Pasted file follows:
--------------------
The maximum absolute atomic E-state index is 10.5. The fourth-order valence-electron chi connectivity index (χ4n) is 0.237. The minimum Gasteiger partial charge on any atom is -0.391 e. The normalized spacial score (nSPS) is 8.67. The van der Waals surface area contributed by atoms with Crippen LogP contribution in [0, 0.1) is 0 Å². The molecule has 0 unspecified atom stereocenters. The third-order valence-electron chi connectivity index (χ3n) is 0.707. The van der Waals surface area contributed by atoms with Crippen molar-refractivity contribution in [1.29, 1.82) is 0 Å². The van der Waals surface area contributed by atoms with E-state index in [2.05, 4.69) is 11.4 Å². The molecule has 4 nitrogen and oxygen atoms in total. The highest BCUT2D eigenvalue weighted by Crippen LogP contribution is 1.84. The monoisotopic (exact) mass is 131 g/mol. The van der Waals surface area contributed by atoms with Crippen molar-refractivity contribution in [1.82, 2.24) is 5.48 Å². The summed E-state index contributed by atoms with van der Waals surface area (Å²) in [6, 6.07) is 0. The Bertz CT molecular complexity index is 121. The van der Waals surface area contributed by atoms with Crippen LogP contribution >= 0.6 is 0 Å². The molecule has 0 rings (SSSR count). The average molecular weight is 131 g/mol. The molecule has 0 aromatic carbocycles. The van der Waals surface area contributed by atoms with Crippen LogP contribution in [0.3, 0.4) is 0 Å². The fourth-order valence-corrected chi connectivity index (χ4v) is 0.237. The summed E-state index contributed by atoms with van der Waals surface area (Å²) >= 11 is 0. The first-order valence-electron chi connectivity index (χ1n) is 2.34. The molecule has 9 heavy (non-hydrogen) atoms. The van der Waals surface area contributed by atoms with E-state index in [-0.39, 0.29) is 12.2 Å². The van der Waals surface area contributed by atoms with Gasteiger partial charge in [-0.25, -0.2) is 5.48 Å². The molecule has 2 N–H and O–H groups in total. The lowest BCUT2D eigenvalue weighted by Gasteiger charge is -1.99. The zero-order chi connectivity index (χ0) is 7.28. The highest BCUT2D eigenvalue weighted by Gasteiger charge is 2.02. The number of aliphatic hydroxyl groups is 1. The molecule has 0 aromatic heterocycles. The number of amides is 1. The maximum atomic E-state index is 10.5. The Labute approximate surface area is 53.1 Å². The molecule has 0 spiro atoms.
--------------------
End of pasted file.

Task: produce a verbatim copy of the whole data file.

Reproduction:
The maximum absolute atomic E-state index is 10.5. The fourth-order valence-electron chi connectivity index (χ4n) is 0.237. The minimum Gasteiger partial charge on any atom is -0.391 e. The normalized spacial score (nSPS) is 8.67. The van der Waals surface area contributed by atoms with Crippen LogP contribution in [0, 0.1) is 0 Å². The molecule has 0 unspecified atom stereocenters. The third-order valence-electron chi connectivity index (χ3n) is 0.707. The van der Waals surface area contributed by atoms with Crippen molar-refractivity contribution in [1.29, 1.82) is 0 Å². The van der Waals surface area contributed by atoms with E-state index in [2.05, 4.69) is 11.4 Å². The molecule has 4 nitrogen and oxygen atoms in total. The highest BCUT2D eigenvalue weighted by Crippen LogP contribution is 1.84. The monoisotopic (exact) mass is 131 g/mol. The van der Waals surface area contributed by atoms with Crippen molar-refractivity contribution in [1.82, 2.24) is 5.48 Å². The summed E-state index contributed by atoms with van der Waals surface area (Å²) in [6, 6.07) is 0. The Bertz CT molecular complexity index is 121. The van der Waals surface area contributed by atoms with Crippen LogP contribution >= 0.6 is 0 Å². The molecule has 0 rings (SSSR count). The average molecular weight is 131 g/mol. The molecule has 0 aromatic carbocycles. The van der Waals surface area contributed by atoms with Crippen LogP contribution in [0.3, 0.4) is 0 Å². The fourth-order valence-corrected chi connectivity index (χ4v) is 0.237. The summed E-state index contributed by atoms with van der Waals surface area (Å²) >= 11 is 0. The first-order valence-electron chi connectivity index (χ1n) is 2.34. The molecule has 9 heavy (non-hydrogen) atoms. The van der Waals surface area contributed by atoms with E-state index in [-0.39, 0.29) is 12.2 Å². The van der Waals surface area contributed by atoms with Gasteiger partial charge in [-0.25, -0.2) is 5.48 Å². The molecule has 2 N–H and O–H groups in total. The lowest BCUT2D eigenvalue weighted by Gasteiger charge is -1.99. The zero-order chi connectivity index (χ0) is 7.28. The highest BCUT2D eigenvalue weighted by Gasteiger charge is 2.02. The number of aliphatic hydroxyl groups is 1. The molecule has 0 aromatic heterocycles. The number of amides is 1. The maximum atomic E-state index is 10.5. The Labute approximate surface area is 53.1 Å². The molecule has 0 spiro atoms.